This is, of course, exactly what the Treasury should have done a long time ago, in my opinion. The national debt is out of control. Instead of making tough decisions, Congress and the White House have stalled for decades. They can’t do this forever — which is why Weiss Ratings downgraded U.S. government debt from C to C-minus last week.
I don’t know how it will all end. But here’s what I do know: If you own Treasury ETFs, you’re on the wrong end of a potentially bad loan. We can no longer assume that U.S. government debt carries no credit risk.
|They get a C-minus.|
On the other hand, what are the alternatives? Exactly what else are you supposed to do with your cash? We don’t have many good choices.
Last week I told you how to use duration to assess the risk of rising interest rates. As I said, credit risk is different. There is a connection, though. Smart lenders keep risky borrowers on a tight leash — the tighter the better.
If you must loan your money to a shady character, then you at least want to get your cash back as soon as possible. You do this by keeping your maturity and duration short.
I totally agree with Martin’s latest assessment: Avoid medium- and long-term U.S. government securities. That includes Treasury ETFs with average duration of more than 1-3 years. And you probably ought to stay on the shorter end of that scale.
Even short-term Treasury ETFs aren’t free of credit risk or interest rate risk. And the yields aren’t exactly impressive, either. But conservative investors should take a look, anyway.
What Is “Short-Term?”
This may seem like a simple question, but it’s an important one. Treasury securities are issued with maturities as short as three months and as long as thirty years — plus various points in between.
ETF sponsors know investors usually want to stick with one part of the yield curve. I like the way iShares breaks it down. They have six Treasury bond ETFs. The most conservative, SHV, keeps its portfolio maturity at one year or less. Their other five offerings cover ranges of 1-3 years, 3-7 years, 7-10 years, 10-20 years, and 20+ years.
Some people would disagree with me on this, but I think it’s fair to describe bonds maturing in three years or less as “short-term.” A stricter definition might include only maturities of one year or less. Whichever definition you chose, you can use ETFs to match your investments to your desired time frame.
Six Short-Term Treasury ETFs
As we saw last week, short-term Treasury ETFs are yielding next to nothing. However, in the current environment, we’re not buying them for income, we’re buying them for relative safety. Here are six ETFs that you may want to consider:
- SPDR 1-3 Month T-Bill Fund (NYSE:BIL)
- Schwab Short-Term U.S. Treasury ETF (NYSE:SCHO)
- iShares Short-Term Treasury Bond Fund (NYSE:SHV)
- Vanguard Short-Term Government Bond Index Fund (NYSE:VGSH)
- iShares 1-3 Year Treasury Bond Fund (NYSE:SHY)
- PIMCO 1-3 Year Treasury ETF (NYSE:TUZ)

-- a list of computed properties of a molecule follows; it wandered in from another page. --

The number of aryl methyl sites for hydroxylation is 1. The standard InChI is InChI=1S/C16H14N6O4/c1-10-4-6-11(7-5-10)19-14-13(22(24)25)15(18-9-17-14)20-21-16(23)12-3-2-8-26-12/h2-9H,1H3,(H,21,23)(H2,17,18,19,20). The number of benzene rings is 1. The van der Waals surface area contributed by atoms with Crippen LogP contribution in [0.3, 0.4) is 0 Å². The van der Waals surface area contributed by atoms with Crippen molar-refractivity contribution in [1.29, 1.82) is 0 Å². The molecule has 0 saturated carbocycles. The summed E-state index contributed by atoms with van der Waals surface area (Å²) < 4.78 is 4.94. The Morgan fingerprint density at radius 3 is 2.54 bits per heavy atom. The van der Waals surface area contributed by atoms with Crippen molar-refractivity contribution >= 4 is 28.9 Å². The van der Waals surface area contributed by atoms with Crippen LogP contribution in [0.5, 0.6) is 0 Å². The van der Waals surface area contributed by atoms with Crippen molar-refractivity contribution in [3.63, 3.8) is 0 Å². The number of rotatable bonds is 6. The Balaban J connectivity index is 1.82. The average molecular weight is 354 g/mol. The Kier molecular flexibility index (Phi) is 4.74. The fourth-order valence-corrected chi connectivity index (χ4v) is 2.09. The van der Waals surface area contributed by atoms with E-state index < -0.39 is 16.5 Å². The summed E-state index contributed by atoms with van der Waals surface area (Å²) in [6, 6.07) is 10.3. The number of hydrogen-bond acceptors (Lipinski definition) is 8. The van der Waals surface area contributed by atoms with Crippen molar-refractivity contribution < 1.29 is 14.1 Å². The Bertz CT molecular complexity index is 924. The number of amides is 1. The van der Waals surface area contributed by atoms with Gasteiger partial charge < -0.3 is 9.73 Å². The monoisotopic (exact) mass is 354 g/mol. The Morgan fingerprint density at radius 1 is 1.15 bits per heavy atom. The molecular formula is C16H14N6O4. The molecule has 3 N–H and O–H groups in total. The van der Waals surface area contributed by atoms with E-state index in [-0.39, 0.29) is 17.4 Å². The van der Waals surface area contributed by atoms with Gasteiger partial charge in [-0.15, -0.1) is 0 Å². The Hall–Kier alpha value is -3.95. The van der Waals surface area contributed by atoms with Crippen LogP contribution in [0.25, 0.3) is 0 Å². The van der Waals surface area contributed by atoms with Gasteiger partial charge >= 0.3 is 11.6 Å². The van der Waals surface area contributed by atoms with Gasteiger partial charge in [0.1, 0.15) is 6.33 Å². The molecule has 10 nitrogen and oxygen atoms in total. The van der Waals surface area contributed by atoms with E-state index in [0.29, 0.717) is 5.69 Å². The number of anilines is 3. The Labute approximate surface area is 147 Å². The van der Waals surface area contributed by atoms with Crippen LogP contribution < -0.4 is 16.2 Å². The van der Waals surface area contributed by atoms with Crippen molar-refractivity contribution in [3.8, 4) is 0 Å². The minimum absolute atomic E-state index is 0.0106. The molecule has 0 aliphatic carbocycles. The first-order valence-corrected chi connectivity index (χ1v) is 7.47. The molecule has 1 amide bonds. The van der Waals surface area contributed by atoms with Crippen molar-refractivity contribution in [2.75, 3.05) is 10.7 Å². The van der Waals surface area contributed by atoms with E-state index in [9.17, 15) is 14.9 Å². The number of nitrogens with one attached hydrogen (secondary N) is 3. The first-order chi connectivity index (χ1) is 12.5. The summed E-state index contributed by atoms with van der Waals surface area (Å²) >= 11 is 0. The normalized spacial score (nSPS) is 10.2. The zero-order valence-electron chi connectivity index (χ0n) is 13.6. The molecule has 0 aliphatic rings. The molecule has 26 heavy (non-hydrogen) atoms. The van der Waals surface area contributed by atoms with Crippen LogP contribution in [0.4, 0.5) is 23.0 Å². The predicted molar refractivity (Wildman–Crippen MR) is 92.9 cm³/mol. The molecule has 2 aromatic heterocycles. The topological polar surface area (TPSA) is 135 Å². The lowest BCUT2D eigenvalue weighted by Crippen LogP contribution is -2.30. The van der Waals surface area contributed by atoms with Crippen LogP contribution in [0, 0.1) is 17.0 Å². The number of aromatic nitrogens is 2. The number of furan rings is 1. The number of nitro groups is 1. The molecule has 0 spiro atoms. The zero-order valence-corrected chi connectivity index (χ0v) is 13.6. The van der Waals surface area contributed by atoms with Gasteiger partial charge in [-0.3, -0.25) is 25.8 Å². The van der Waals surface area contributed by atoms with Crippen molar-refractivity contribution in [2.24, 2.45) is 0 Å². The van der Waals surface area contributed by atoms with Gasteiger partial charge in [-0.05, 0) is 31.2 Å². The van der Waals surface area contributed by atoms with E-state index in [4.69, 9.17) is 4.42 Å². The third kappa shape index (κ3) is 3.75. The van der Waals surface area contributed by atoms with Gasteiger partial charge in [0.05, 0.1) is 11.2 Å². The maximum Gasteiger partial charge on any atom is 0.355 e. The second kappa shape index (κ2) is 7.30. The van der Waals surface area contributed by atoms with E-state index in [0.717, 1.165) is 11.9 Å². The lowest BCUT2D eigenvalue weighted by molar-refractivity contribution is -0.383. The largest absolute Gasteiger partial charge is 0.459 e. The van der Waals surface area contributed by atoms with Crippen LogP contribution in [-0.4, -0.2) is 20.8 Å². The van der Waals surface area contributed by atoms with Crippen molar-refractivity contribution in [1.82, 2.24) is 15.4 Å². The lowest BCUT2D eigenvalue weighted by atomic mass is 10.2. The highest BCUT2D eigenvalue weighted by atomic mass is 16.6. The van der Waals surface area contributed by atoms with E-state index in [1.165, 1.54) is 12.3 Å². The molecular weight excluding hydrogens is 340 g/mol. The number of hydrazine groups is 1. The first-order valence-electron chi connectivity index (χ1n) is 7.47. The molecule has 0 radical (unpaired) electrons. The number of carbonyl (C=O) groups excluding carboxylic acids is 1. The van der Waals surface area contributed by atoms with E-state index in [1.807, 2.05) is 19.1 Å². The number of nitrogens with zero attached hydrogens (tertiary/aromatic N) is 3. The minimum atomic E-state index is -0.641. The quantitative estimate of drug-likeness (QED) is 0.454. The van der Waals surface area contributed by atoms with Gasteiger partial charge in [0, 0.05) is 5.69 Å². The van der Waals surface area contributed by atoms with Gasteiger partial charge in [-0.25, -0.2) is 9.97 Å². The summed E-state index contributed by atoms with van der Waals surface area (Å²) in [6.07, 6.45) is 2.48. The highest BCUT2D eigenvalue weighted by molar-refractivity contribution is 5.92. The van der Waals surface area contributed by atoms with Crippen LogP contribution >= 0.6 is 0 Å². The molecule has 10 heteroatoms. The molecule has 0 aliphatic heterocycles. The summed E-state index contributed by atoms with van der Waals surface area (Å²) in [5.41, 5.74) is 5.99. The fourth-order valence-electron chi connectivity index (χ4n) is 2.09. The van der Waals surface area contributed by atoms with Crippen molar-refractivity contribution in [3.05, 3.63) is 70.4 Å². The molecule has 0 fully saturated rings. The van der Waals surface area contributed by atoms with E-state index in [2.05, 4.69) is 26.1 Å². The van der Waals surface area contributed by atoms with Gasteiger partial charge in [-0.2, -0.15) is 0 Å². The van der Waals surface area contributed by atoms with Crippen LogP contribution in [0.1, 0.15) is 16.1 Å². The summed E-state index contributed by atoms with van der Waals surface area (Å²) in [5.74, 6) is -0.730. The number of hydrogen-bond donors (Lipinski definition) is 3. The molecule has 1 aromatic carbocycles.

A few of these ETFs are eligible for commission-free trading at various brokerages (SCHO at Schwab, SHY at Ameritrade, and VGSH at Vanguard). Contact your broker for details.
Should You Hedge Your Treasury ETFs?
Treasury ETFs of any category are, of course, indirectly tied to the fate of the U.S. dollar. The negative impact of a falling greenback may not be readily apparent, but it’s still there. Hence you may also want to consider hedging your currency exposure.
|Gold is the ultimate currency hedge.|
A good way to do this is with a gold bullion ETF — one based on the actual metal, not shares of mining companies. Gold is likely to move up quickly in any weak-dollar scenario, so having a small slice in a gold ETF is a good insurance policy.
SPDR Gold (NYSE:GLD) was the original gold ETF and is still the largest. iShares Gold (NYSE:IAU) is also a good choice. One handy thing about IAU is that each share represents 1/100 ounce of gold. GLD shares are tied to 1/10 ounce. Therefore, investors may find it easier to get the precise allocation they want with IAU.
I sincerely hope Washington gets its act together and the U.S. avoids default. Meanwhile, now is a good time to review your Treasury holdings and possibly shift your exposure to the short end. The ETFs I named above can help you do it.
Money and Markets (MaM) is published by Weiss Research, Inc. and written by Martin D. Weiss along with Nilus Mattive, Claus Vogt, Ron Rowland, Michael Larson and Bryan Rich. To avoid conflicts of interest, Weiss Research and its staff do not hold positions in companies recommended in MaM, nor do we accept any compensation for such recommendations. The comments, graphs, forecasts, and indices published in MaM are based upon data whose accuracy is deemed reliable but not guaranteed. Performance returns cited are derived from our best estimates but must be considered hypothetical in as much as we do not track the actual prices investors pay or receive. Regular contributors and staff include Andrea Baumwald, John Burke, Marci Campbell, Selene Ceballo, Amber Dakar, Maryellen Murphy, Jennifer Newman-Amos, Adam Shafer, Julie Trudeau, Jill Umiker, Leslie Underwood and Michelle Zausnig.
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